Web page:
The rise of the Super-Pinner

Now that Pinterest is officially the third most popular social network outside of Facebook and Twitter, it’s clear that it’s not only a platform with staying power, but one that’s continually evolving and shaping our conversations. At first, it was a fun way to look at pretty pictures and collect ideas for parties, outfits, home décor and fitness workouts that may or may not ever be realized. And for most of us (myself included), it still is. But now, a new super-user breed has emerged.

The Huffington Post writes, “Any ol' Pinterest user can post a pretty picture and call it a day. But creating a carefully-curated Pinterest page full of well-tailored boards, original content, and lots of interesting pins is a skill very few pinners have truly mastered.” These users have the most popular Pinterest pages by number of followers – the top “super-pinner” at the moment has 2,824,047 followers! It kind of makes you wonder how they became these super-users, doesn’t it? Is it really their amazing pin-curation skills? Or do they have 2.8MM friends who want to know what they’re looking at? Perhaps they are tapping into these 11 tools to help you be a “better pinner” (which is a whole other tangent we could go on here if we had space/time).

But aside from the individual pages that rocket some people into super-user territory, of course brands are tapping into the power of Pinterest, too. One activation that I found particularly interesting (partly because of the amazing photos) is by First Choice, a leading UK travel company. First choice created a contest called “Conflict of Pinterest” which, aside from the contest itself, is resulting in a beautifully curated, crowd-sourced pin board. The contest is asking users to vote for the country they think is the “most beautiful country in the world” via this cool infographic in an effort to create a desire to travel in general, but also change the way people perceive the idea of a "vacation.” If you look at most advertising for vacations (and most Pinterest boards on the subject), you’ll see images of pristine beaches, beautiful sunsets and amazing resorts. But First Choice is trying to raise awareness around the many other types of travel people can do beyond the resort. Understanding the actual culture of a place, what the people do and eat and how they live can be just as rewarding, if not more so, than lying on a sandy beach. Now that’s not to say that beach vacations are bad. But the point is that there is more, and First Choice wants people to know that.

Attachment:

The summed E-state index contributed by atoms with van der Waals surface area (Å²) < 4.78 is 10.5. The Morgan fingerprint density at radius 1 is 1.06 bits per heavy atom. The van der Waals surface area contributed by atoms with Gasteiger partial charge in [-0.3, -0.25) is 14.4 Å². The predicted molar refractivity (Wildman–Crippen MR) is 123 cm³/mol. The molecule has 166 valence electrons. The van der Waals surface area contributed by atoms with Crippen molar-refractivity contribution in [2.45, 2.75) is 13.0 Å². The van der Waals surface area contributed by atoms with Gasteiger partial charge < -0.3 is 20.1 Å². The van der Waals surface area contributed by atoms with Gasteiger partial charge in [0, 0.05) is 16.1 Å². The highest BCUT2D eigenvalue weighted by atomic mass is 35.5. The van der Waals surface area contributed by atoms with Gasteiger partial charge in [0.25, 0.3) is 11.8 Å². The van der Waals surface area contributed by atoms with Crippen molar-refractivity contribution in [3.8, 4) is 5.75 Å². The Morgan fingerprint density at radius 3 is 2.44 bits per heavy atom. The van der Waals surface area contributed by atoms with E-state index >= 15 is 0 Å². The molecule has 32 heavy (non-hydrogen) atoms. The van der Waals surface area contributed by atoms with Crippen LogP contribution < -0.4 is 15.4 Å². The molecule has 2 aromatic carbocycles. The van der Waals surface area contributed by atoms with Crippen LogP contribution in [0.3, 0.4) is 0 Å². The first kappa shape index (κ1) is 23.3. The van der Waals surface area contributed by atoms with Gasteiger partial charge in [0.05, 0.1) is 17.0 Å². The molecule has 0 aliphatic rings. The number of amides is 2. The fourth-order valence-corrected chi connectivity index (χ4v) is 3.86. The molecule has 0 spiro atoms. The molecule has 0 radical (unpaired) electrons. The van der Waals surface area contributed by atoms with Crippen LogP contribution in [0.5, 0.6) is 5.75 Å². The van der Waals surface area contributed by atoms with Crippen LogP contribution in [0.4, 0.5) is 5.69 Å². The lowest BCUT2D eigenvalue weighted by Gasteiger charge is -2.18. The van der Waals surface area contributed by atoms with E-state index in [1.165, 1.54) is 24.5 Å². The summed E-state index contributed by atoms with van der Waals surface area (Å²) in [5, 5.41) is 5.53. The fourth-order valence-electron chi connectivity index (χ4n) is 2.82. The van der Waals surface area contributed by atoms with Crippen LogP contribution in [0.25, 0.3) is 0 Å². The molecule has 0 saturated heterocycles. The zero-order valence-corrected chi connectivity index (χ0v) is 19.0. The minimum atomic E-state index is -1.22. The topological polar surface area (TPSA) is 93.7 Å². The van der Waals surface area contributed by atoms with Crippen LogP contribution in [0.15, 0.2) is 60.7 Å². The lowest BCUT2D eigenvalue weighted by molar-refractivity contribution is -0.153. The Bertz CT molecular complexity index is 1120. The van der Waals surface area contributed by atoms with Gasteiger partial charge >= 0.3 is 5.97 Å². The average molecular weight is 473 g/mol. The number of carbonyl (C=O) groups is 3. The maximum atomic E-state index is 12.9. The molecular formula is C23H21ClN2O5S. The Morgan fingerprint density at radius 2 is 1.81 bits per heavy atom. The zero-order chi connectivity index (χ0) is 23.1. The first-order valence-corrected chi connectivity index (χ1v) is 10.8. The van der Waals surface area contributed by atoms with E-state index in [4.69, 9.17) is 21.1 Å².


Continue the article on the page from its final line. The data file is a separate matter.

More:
To enter the contest, you can post on Twitter (an often successful, but not earth-shattering concept) or Pinterest, which is what really caught my eye about this (note that Facebook didn’t even make the cut). Users pin the “Conflict of Pinterest” infographic to a new Pinterest board they create named after the country they are voting for, and then fill in the board with beautiful pictures of that country. As stated by First Choice, “boards will be judged based on their curation, beauty, and evocation of the spirit of a place. Judges reserve the right to choose based on their own opinions.” So the Pinterest portion of this contest actually takes thoughtfulness and effort, as opposed to dropping your name in a bucket, and is completely subjective based on the judges’ tastes (Twitter is a random drawing). We’ve seen this concept with video contest submissions before, but Pinterest is opening up a whole new marketing concept with the idea of pin board submissions. With the incredible rise in popularity of Pinterest, I bet we’ll see a rise in this type of marketing campaign as well!